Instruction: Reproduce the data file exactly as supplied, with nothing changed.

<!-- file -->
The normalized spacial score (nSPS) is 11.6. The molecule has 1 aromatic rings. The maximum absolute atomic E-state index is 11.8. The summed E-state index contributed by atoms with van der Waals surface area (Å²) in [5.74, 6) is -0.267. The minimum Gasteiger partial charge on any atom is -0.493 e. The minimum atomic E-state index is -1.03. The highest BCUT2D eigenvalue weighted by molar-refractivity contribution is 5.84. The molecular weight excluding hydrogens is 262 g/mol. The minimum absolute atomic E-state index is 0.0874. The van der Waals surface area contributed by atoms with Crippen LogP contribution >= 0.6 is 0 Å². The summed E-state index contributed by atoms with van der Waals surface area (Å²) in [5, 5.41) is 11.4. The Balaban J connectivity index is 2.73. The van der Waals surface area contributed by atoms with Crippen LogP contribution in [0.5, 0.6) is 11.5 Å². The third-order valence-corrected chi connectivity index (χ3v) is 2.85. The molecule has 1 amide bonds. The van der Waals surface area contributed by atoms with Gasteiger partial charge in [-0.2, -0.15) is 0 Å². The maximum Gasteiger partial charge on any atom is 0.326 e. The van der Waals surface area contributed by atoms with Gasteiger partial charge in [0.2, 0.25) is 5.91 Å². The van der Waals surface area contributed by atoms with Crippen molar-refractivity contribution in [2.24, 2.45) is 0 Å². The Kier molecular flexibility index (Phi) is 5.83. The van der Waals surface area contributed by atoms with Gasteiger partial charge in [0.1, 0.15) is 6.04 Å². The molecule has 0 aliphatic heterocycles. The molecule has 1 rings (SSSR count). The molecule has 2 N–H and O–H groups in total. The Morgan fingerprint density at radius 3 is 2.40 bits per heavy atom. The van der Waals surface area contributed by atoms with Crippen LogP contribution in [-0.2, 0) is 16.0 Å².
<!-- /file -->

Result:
The normalized spacial score (nSPS) is 11.6. The molecule has 1 aromatic rings. The maximum absolute atomic E-state index is 11.8. The summed E-state index contributed by atoms with van der Waals surface area (Å²) in [5.74, 6) is -0.267. The minimum Gasteiger partial charge on any atom is -0.493 e. The minimum atomic E-state index is -1.03. The highest BCUT2D eigenvalue weighted by molar-refractivity contribution is 5.84. The molecular weight excluding hydrogens is 262 g/mol. The minimum absolute atomic E-state index is 0.0874. The van der Waals surface area contributed by atoms with Crippen LogP contribution >= 0.6 is 0 Å². The summed E-state index contributed by atoms with van der Waals surface area (Å²) in [5, 5.41) is 11.4. The Balaban J connectivity index is 2.73. The van der Waals surface area contributed by atoms with Crippen LogP contribution in [0.5, 0.6) is 11.5 Å². The third-order valence-corrected chi connectivity index (χ3v) is 2.85. The molecule has 1 amide bonds. The van der Waals surface area contributed by atoms with Gasteiger partial charge in [-0.2, -0.15) is 0 Å². The maximum Gasteiger partial charge on any atom is 0.326 e. The van der Waals surface area contributed by atoms with Gasteiger partial charge in [0.2, 0.25) is 5.91 Å². The van der Waals surface area contributed by atoms with Crippen molar-refractivity contribution in [2.24, 2.45) is 0 Å². The Kier molecular flexibility index (Phi) is 5.83. The van der Waals surface area contributed by atoms with Gasteiger partial charge in [0.1, 0.15) is 6.04 Å². The molecule has 0 aliphatic heterocycles. The molecule has 1 rings (SSSR count). The molecule has 2 N–H and O–H groups in total. The Morgan fingerprint density at radius 3 is 2.40 bits per heavy atom. The van der Waals surface area contributed by atoms with Crippen LogP contribution in [-0.2, 0) is 16.0 Å².